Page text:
This meant that she was able to sniff, touch and taste to her hearts delight! We did however ensure that we spoke to her about always asking before touching/ tasting plants and that not all plants/ fungi are ok to touch/ eat and that some can be poisonous (and what that meant).

An important aspect of this is helping children to identify what they see in nature. Luckily, most children are incredibly eager to learn the names of the things around them. Being able to spot what a nettle is and know to avoid touching it is an important life skill. Finding a dock leaf (bitter dock) to be able to sooth a nettle stung leg equally helpful. Don’t be afraid to use scientific names for plants.

Foxgloves are very common around by us and are poisonous (ingesting the leaves) therefore we’ve made sure Floss knows how to identify foxgloves but she also knows the scientific name of digitalis. She thrives on being able to identify plants that her Daddy has no clue about! Don’t worry about all of those longs words – just think about how many dinosaur names kids can pronounce better than us!

Below you’ll find a couple of free ID card downloads. You can use like Montessori three part cards if you print out two sets. For more free nature resources sign up to my newsletter (above) or join one of the Facebook groups (bottom of post) for the password to access the freebies.


Gardeners are in it for the long game! Plants take time to grow, but this can be very tricky, for toddlers/ kids especially, to understand. The concept of time is not yet developed fully and it can be a little frustrating when nothing happens immediately.

It’s worth considering a balance of plants when gardening with children, so that their germination time varies. You could always plant some indoor plants. Plants such as cress sprout very quickly. They can help your child understand the process and watch the magic in a more swift time frame.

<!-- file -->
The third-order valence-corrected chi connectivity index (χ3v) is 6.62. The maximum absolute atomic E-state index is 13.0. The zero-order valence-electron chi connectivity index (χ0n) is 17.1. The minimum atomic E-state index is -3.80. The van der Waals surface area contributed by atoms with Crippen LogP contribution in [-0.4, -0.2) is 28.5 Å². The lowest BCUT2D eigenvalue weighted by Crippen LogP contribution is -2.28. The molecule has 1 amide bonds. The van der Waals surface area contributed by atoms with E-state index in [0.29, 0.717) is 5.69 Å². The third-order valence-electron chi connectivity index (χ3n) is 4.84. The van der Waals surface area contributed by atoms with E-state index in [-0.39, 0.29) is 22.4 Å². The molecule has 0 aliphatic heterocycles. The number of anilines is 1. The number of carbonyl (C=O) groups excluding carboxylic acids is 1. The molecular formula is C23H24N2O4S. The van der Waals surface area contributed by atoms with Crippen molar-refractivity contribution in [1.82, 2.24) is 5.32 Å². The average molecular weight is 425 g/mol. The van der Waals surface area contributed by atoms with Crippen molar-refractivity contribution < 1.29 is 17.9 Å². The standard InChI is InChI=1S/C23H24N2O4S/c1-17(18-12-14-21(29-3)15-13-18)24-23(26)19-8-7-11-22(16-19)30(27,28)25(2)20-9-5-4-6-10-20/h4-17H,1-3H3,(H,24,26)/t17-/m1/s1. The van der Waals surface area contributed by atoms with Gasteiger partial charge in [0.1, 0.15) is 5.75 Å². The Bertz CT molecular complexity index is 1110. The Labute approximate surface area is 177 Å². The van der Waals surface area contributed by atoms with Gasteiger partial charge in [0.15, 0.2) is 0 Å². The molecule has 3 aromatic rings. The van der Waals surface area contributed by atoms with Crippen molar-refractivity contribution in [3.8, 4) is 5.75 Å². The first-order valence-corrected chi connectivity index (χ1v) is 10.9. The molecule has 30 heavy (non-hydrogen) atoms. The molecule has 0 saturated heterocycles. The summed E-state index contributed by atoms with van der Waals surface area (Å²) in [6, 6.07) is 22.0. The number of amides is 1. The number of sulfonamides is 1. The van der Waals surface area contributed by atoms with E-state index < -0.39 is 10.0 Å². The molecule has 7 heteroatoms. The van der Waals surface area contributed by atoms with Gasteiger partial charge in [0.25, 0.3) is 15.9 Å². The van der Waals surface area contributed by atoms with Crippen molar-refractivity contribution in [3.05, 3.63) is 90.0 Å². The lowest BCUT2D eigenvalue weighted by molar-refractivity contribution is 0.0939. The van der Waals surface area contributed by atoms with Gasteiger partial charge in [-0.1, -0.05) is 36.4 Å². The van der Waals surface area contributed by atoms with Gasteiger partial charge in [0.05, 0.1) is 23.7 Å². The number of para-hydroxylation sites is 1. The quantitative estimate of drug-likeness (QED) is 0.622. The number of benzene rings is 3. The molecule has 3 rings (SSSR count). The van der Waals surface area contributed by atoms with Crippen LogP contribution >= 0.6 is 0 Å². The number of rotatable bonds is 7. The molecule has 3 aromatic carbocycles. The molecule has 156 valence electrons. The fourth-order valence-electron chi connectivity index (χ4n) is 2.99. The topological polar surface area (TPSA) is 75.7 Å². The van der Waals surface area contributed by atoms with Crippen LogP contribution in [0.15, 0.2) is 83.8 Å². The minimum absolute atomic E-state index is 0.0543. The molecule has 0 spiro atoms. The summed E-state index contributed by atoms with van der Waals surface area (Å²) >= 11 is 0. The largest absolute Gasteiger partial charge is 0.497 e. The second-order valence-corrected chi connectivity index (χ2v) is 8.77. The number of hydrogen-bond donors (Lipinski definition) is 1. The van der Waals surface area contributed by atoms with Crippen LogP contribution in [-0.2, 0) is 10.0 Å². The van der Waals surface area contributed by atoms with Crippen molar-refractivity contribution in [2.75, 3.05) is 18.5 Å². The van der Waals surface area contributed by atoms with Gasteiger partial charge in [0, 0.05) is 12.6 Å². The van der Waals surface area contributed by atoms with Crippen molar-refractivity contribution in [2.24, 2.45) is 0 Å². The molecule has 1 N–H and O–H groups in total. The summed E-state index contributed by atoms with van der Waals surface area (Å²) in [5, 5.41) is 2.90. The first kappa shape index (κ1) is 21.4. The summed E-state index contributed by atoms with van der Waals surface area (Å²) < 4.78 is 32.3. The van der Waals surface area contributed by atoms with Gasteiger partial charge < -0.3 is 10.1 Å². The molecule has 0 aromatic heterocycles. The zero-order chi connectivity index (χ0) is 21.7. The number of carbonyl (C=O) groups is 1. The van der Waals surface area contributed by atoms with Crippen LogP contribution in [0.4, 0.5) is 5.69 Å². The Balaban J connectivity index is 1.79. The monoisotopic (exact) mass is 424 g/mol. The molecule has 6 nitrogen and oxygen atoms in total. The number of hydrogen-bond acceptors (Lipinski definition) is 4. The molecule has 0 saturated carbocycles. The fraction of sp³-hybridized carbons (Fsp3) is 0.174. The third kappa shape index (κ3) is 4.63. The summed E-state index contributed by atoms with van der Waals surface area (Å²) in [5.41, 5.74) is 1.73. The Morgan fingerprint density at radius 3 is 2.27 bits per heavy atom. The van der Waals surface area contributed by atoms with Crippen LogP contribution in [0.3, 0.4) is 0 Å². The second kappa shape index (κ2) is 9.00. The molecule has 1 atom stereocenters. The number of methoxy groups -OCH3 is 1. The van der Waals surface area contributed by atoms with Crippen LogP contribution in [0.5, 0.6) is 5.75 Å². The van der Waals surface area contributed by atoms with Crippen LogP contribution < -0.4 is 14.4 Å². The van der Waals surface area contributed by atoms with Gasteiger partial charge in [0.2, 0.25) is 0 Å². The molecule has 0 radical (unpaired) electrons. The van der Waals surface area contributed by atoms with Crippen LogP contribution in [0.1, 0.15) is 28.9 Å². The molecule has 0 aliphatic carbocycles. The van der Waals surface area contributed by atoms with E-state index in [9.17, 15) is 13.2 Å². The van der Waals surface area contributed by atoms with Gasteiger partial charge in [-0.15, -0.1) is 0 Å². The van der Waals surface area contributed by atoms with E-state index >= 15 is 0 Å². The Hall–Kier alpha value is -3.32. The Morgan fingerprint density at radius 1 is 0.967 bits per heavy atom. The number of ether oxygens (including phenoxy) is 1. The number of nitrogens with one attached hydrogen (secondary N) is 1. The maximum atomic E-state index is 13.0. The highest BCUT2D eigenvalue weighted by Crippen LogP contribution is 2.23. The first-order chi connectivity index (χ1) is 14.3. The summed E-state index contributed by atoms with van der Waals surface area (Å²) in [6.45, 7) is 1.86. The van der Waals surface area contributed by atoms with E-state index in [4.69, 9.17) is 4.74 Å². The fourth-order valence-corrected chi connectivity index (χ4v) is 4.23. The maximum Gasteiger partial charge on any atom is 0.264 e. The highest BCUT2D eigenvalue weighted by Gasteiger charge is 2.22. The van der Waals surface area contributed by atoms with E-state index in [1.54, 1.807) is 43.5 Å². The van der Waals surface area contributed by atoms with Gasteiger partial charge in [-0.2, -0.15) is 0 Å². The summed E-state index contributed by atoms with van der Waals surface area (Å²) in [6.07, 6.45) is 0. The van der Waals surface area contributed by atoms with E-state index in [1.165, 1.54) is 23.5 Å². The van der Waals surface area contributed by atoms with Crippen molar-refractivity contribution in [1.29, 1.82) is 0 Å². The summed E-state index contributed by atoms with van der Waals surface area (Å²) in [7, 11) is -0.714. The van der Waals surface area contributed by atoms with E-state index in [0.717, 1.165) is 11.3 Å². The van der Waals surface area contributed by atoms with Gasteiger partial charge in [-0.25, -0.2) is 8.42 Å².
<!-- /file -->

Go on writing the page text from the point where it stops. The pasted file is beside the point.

Beans are another one that are great for observing with children. You could start a ‘bean diary’ to track the changes. Depending upon the age of your child they could mark make what they see, draw, write or you could write what they say.

Plants that are already grown are perfect for observing the natural world. I’m in love with these planters below. They come with a taper in them that means you fill up the pot in the bottom and water is gently absorbed into the soil as needed. We’ve had some incredibly health supermarket herbs last ages using these. They’re great for checking the water level with children and seeing how the leaves and stems tilt towards the sun.


You really don’t need much to do gardening with children. We started Floss off with a spoon as we didn’t have anything else at the time! Over the years we’ve added a few other tools/ equipment depending upon her readiness to use different items. Here’s a list of some things you could consider in children’s sizes.

  • Spade
  • Fork
  • Broom
  • Scissors/ Secateurs
  • Watering Can
  • Wheel barrow

Having a regular time each day to pop into the garden and tend to the plants can become a lovely addition to the rhythm of your day. It was certainly a time, as a toddler, that Floss was very keen on. She’s a little more of a fair weather gardener now!

Gardening into Food

There’s nothing better than growing the food we eat. Getting children from a very early age to understand the life cycle of plants and how they nourish us is so important. Two books that I’d recommend below The Farm That Feeds Us and The World That Feeds Us. They’re books for around 6/7 years plus but I did explore them with Floss from a younger age and read sections to her.

Garden Series Posts You’ll Love

Are you looking for a little garden inspiration? Would you like your children to be able to explore the outdoors and enjoy learning through play? This is the series for you. Click on the titles below to head to that blog post:


As always, I would recommend adult supervision with activities and take care to ensure the items you are using are suitable for your child in both age and development. Specifically, with outdoors, I think it’s really important to make sure that you reassess risks before each time you allow access toys and resources. At a school I used to work in was next to a road and we always had to make sure that nothing had blown or been thrown in. It’s also good to consider how you will explain safety aspects such as some things being dangerous to eat in gardens and woods. The views expressed are my own.